Funding for Nassau buses has varied wildly over the years. In the early 2000s, when Nassau buses were operated by the MTA, the county included over $8 million in subsidies to help run the bus system. Since 2014, subsidies to NICE have steadily risen to $6.8 million in 2016. NICE bus yearly makes about a 2 percent profit. In 2015 it made an approximate $3.8 million in profits.

The meeting was a point that galvanized a number of advocacy groups, local officials and bus riders around saving the bus lines. They had a deadline, April 9, the date set for the bus cuts. New York State’s deadline for passing the state budget was April 1. Advocates only had a few months to lobby for the bus system.

In response to both the enacted and proposed cuts to but services Nassau and Suffolk lawmakers, along with numerous advocacy groups met at the end of January to show support for Long Island Buses.

“For years, state funding allocated to Nassau and Suffolk County for operation of their bus systems has not been adequate, and has not allowed for sustainability or proper expansion of their routes for their 3 million residents. Additional operational assistance towards helping some of Long Island’s vulnerable is long-overdue,” said Nassau Presiding officer Norma Gonsalves.

“The real concern is that there is potential for future cuts that would impact high ridership routes, and that’s what we’re trying to prevent,” said Suffolk presiding officer Gregory. “We need the state legislature to support it.”

“There’s a lot of mandates on local government, but none are mandated to provide bus service. Both counties have budget deficits, they do need to come together,” said Eric Alexander, the director of Vision Long Island, a nonprofit smart growth advocacy group. “We all want to see amenities to transit services, but you have to keep a baseline of service.”


Long Island Transit: A Brief History

How did Long Island come to love cars? Today, roads are congested and rush hours to and from the city are extreme. The vast majority of those who live and work on Long Island own a car and drive it to work. Three-quarters of them drive alone, according to census figures.

Car culture has been a part of Long Island since the end of World War II, when veterans flooded back into civilian life seeking a piece of the American Dream. It became the suburban dream, one built around the nuclear family: Mom, dad, 2.5 kids, a yard with a picket fence—and a car.

But even that is not the whole story: All those families needed roads, parkways, bridges and public beaches and parks. Nearly all of that infrastructure was built mainly by one man, Robert Moses. In his Pulitzer Prize-winning 1974 book “The Power Broker,” Robert Caro showed how Moses–though never elected to any office–used the powers and resources of the multiple public authorities he controlled to shape Long Island into a paradise for personal transportation.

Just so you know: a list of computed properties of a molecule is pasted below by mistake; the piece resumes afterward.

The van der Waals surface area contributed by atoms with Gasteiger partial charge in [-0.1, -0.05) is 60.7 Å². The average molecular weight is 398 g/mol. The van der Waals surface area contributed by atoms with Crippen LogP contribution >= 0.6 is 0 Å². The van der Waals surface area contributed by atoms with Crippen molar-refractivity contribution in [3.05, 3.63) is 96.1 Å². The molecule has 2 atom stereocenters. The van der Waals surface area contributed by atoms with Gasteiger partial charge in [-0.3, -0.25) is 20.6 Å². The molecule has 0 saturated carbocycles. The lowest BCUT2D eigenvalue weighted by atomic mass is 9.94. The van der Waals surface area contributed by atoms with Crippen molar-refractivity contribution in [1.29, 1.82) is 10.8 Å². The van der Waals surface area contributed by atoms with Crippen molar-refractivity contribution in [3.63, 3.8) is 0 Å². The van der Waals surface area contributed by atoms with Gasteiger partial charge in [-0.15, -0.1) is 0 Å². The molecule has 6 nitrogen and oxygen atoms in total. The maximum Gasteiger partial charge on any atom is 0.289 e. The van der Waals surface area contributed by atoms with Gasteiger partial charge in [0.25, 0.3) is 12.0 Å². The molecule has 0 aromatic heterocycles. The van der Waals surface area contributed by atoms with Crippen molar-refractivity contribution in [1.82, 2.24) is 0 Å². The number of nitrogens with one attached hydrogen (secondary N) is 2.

It meant an emphasis on parkways and highways and away from public transportation. It also meant the building of several public parks and beaches, always with a large parking lot and  limited means of access for people coming from the city.

According to Caro, many of Moses’s practices were racially motivated. Moses required buses to have permits to enter state parks, and in the first half of the 20th Century, buses that were chartered by minority groups “found it very difficult to obtain permits, particularly to Moses’ beloved Jones Beach; most were shunted to parks many miles further out on Long Island.” Black people were pushed even further to the edges of parking lots and to the farthest, most undeveloped beaches.

One of the ways Moses restricted public transportation was by building bridges across state parkways with clearances too low for buses to pass. “Moses’ ingeniously restrictive laws and ingeniously low clearance parkway bridges had insured that buses would never be able to ruin the beauty of his Long Island parkways or carry poor people along them to his state parks,” Caro wrote. These bridges remain along the Wantagh, Southern and Northern state parkways.

Caro described Moses as a man who loathed both minorities and the poor, but many who moved to Long Island from the city shared some of those prejudices. From the early to mid 20th Century, the mass migration from the city to the new suburbs was a process known as “white flight.”

“For many it was not having to rely on subways and buses. Buses in particular were seen as something only poor people use,” said Lawrence Levy, director of the Institute for Suburban Studies at Hofstra University. “Those people moved out here to get away from everything that represented the city, it was about race. Long Island is not responsive to the working poor, particularly people of color.”

As Long Island’s population grew in the decades after the war – from 948,894 in 1950 to 2,605,813 in 1980 — the suburban ideal strained under a new reality that came with development. “It was one thing when a family of four or five had a car, even a second car spent most of its time at a train station,” Levy said. “It’s another thing when homes were supporting three, four or five cars where every kid over the driving age had their own vehicle. The expansion of Long Island led to shopping areas, the arrangement of retail establishments in strip and indoor malls could only be reached by cars and trucks for delivery.”